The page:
Anti-Intellectualism in American Education System

This is FREE sample
This text is free, available online and used for guidance and inspiration. Need a 100% unique paper? Order a custom essay.
  • Any subject
  • Within the deadline
  • Without paying in advance
Get custom essay

American is experiencing dearth in people who believe knowledge and education is vital for a nation to progress in all ramifications. There’s been a growing culture of people not accepting the fact that education, knowledge, facts are pivotal and most interestingly this stem from highly placed individuals who in my opinion tend to go against set rules to say horrendous things.

This country once stood head and shoulders above the educational system of the Western world, but as it appears that pedigree has slowly eroded away over the years due to the institutionalized opposition to intellectualism that has eaten deep into the American system. The United States spends more funds per school-age student than any other civilized nation, in highs of fifteen thousand and lows of eleven thousand per child, this is quite a huge amount excluding the affluent parents who can afford to send their kids to private schools this also accounts for ten percent of the school-age population, the US. Has however failed in transmitting the used resources to make education better into valuable outcomes because world rankings have massively dropped in areas considered that are critical and used to be considered its stronghold like: science, technology, engineering and math (STEM). It is almost laughable that known third world countries like Brazil outperform the US (McLaren).

Critics of American public schools have long assailed them as factories that discourage intellectual creativity and are intended to funnel working-class white students into mindless corporate jobs while simultaneously directing minority students into the prison pipeline (McLaren). They also indicate that the schools are little more than relaxation grounds for incompetent teachers—vigorously protected by unjust and unsustainable unions—to indoctrinate the innocent on the latest hyper-liberal nonsense.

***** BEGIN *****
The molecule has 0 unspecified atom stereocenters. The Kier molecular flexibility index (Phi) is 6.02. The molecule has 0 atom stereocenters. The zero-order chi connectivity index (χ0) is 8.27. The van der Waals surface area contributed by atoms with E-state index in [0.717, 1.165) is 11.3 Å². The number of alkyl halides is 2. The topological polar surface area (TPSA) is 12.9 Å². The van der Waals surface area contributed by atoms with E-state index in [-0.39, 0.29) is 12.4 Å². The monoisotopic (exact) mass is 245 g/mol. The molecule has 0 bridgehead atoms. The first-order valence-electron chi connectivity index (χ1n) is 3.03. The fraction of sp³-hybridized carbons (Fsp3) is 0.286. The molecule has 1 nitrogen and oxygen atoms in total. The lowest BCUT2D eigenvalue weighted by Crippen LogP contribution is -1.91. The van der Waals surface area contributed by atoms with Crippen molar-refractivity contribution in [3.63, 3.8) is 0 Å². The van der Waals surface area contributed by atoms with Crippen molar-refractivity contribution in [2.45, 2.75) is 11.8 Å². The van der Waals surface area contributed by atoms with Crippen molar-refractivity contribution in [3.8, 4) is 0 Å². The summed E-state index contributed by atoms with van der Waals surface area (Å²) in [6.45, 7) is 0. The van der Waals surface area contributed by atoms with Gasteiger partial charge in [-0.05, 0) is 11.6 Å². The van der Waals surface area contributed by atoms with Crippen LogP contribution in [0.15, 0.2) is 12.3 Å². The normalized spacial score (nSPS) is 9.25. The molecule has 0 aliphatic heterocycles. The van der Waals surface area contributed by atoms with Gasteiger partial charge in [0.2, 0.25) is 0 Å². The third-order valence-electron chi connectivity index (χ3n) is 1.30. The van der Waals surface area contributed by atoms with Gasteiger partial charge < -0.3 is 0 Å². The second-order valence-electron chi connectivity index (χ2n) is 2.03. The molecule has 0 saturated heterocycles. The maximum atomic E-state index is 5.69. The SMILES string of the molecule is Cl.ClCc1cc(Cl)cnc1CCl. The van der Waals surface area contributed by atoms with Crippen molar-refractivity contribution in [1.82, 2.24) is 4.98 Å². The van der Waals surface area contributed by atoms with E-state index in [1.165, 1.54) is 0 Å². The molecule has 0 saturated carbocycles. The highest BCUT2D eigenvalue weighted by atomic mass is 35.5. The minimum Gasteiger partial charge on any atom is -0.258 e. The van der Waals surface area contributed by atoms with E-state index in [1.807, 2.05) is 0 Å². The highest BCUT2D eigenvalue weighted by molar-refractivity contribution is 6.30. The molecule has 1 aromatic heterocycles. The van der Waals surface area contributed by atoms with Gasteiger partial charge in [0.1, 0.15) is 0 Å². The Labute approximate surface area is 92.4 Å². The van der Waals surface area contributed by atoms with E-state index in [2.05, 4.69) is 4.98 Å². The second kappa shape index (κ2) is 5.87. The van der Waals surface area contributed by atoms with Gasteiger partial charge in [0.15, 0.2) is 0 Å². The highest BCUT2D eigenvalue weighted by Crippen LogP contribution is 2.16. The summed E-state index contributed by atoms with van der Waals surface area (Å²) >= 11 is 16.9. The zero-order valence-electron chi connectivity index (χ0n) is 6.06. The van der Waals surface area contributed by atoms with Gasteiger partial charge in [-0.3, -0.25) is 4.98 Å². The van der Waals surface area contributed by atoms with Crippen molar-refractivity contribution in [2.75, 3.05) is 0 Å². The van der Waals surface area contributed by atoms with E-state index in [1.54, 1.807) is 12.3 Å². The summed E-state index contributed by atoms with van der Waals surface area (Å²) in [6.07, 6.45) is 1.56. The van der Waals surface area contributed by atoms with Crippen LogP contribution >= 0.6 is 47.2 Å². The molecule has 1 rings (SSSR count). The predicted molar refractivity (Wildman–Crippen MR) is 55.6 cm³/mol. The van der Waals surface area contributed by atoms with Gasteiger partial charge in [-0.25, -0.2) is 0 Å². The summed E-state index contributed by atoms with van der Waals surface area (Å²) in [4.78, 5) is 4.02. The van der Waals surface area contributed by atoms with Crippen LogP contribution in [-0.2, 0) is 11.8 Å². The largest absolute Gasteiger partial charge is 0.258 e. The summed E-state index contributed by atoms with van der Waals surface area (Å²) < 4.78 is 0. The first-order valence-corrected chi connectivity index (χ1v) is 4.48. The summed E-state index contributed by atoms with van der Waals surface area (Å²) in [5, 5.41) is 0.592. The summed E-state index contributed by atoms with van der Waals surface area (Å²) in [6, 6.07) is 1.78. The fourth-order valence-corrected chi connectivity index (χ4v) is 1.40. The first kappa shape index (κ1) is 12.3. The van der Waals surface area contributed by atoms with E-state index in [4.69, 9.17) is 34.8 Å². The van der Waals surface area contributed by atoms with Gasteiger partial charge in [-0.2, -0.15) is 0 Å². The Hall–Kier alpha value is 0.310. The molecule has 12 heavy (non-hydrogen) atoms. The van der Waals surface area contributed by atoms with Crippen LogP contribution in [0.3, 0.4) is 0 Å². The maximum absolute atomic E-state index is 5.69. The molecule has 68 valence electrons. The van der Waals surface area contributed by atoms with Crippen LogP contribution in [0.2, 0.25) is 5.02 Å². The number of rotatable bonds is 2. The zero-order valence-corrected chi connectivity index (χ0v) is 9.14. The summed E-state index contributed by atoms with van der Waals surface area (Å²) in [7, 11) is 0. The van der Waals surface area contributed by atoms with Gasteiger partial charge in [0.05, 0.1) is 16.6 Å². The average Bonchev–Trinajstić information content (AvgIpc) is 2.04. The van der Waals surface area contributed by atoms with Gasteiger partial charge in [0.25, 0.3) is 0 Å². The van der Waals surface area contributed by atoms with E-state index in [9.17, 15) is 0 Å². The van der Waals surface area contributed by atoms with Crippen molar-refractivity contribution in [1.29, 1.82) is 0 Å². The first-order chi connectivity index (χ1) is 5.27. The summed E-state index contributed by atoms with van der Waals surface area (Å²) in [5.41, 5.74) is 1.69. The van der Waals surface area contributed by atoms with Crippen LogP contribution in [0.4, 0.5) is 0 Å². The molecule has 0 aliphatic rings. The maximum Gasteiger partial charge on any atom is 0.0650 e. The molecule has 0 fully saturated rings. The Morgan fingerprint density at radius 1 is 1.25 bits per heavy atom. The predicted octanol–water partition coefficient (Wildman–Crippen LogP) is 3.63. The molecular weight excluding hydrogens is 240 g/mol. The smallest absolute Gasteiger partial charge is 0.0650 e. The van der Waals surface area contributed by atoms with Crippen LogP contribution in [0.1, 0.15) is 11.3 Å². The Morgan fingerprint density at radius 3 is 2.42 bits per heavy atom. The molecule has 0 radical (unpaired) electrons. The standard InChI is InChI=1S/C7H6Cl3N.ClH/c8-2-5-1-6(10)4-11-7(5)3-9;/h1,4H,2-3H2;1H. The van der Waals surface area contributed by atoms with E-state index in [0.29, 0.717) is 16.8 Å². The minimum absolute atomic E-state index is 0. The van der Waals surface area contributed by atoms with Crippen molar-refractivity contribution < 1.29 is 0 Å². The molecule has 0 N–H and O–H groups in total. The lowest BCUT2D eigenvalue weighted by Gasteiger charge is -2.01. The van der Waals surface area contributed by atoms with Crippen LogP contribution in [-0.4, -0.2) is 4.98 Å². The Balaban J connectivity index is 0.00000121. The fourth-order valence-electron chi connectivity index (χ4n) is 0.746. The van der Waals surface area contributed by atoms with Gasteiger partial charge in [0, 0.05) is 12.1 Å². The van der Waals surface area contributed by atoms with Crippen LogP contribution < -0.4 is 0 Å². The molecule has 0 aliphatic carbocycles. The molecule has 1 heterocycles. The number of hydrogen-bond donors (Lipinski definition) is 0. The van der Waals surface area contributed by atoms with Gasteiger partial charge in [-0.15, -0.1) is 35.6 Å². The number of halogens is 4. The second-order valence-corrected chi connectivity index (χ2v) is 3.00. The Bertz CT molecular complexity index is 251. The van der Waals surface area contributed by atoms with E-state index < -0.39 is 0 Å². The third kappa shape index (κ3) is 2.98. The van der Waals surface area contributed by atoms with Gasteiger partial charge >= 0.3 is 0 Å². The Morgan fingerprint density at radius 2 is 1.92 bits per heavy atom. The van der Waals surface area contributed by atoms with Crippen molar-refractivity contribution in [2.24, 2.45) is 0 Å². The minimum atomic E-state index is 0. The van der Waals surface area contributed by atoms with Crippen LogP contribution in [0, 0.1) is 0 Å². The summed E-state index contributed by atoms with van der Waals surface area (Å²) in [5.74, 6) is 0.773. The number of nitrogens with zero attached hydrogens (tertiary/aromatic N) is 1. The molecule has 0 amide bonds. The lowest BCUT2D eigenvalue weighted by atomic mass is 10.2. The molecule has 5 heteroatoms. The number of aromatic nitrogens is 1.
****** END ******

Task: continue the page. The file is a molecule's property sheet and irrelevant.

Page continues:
It is ironic that American education appeared to the world as a paragon of equal opportunity, witness the aftermath of the 1954 Brown v. Board of Education of Topeka case (“50 Years Later”) where it was ruled that segregation of public schools was a violation of the 14th amendment and was therefore unconstitutional. A further irony is that, while the same educational practices and predilections also plague the nation’s universities, they continue to top world rankings and, moreover, mysteriously to attract students from all over the world.

The origins of the American educational system may serve partially to explain how it ended up in its current quagmire. Initially, the huge geographic extent of the nation and the scattered nature of its settlements made it impossible for individual communities to take charge of education or, more particularly, to fund it. Consequently, the responsibility for education was presently inherited by the individual state governments. If nothing else, this meant that broad swaths of communities with radically disparate needs and expectations were, at least in principle, educated to uniform standards (McLaren).

Part of the reason for the decline of primary and secondary education can be laid at the feet of the nation’s nursery schools and kindergartens. Several decades ago, these institutions focused on instilling not only the basic values of education in these students, but also a fundamental curiosity and love of learning, the joy of reading, the wonder of discovery. Because of the efforts of the liberal left, most of this has been replaced by force-fed indoctrinations into multicultural mantras that have essentially nothing to do with education.